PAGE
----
Meliosma dumicola W.W. Sm.

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Sponsor

Kindly sponsored by
Lady Diana Rowland

Credits

Owen Johnson (2022)

Recommended citation
Johnson, O. (2022), 'Meliosma dumicola' from the website Trees and Shrubs Online (treesandshrubsonline.org/articles/meliosma/meliosma-dumicola/). Accessed 2022-06-28.

Genus

Synonyms

  • Meliosma dumicola var. serrata Vidal
  • Meliosma lepidota subsp. dumicola (W.W. Sm.) Beusekom
  • Meliosma tsangtakii Merrill

Glossary

included
(botanical) Contained within another part or organ.

Credits

Owen Johnson (2022)

Recommended citation
Johnson, O. (2022), 'Meliosma dumicola' from the website Trees and Shrubs Online (treesandshrubsonline.org/articles/meliosma/meliosma-dumicola/). Accessed 2022-06-28.

Evergreen tree to 30 m. Twigs grey-brown; twigs, buds, young leaves and flower-heads with rusty pubescence. Leaves simple, narrowly elliptic, 5–15(–18) × 2–5 cm, cuneate at the base, leathery, glossy, becoming glabrous above; veins sunken, in 7–10 pairs which do not reach the margin; margin entire or serrate; petiole 15–40 mm. Flower-head terminal, rarely axillary, solitary or in clusters of 2–4, erect, 10–16 cm tall, branched 3 times. Sepals 5. Petals yellowish or brownish white, to c. 1.5 mm wide. Fruit 3–4 mm wide, obovoid. Flowers (in the wild) March–May, fruits October–November. (Guo & Brach 2007).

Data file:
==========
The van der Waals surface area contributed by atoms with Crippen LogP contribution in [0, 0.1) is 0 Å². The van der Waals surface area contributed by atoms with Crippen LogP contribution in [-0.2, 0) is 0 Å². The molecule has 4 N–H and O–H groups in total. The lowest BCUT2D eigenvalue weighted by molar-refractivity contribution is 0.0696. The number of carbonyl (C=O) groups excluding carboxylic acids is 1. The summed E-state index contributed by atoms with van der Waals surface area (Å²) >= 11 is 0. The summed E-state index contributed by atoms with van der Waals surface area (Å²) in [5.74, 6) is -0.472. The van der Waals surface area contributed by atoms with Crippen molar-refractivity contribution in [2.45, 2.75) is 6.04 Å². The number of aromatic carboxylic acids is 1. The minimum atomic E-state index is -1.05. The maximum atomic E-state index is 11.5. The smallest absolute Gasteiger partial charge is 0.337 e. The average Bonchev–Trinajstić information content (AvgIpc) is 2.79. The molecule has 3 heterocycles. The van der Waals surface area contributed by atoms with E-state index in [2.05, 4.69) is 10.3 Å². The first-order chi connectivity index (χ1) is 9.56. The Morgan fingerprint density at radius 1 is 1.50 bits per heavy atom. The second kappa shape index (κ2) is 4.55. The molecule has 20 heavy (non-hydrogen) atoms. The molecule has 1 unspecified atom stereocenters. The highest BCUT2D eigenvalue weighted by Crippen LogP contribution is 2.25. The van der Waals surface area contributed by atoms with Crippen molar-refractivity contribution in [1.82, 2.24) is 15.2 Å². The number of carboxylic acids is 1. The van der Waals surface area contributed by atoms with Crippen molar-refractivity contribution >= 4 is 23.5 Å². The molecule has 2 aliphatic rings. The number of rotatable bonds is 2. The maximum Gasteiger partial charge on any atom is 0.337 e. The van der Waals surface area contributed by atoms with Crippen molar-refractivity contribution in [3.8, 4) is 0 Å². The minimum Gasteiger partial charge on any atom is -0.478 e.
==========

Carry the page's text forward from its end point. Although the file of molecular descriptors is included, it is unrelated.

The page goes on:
Distribution  China Guangdong, Hainan, S Xizang, SW Yunnan ThailandVietnam

Habitat Subtropical evergreen open forests and in ravines, 1200–2400 m asl.

USDA Hardiness Zone 9

RHS Hardiness Rating H3

Conservation status Not evaluated (NE)

This is one of many similar evergreen Meliosma species whose distribution extends south from China into the tropics of south-east Asia; it is included here on the basis of unconfirmed collections at Tregrehan in Cornwall, UK. The flower-heads are smaller and duller than in the hardy, deciduous Meliosma species, and M. dumicola and its allies seem unlikely ever to be widely cultivated in the west.

The plants at Tregrehan were collected in North Vietnam in 1999 and have grown into densely-branched trees 6–7 m tall, which are yet to flower. The brilliant green, glossy leaves with long drip-tips are strikingly attractive, and they have ‘always looked unbelievably fresh and chirpy even with freezing temperatures’ (T. Hudson pers. comm.).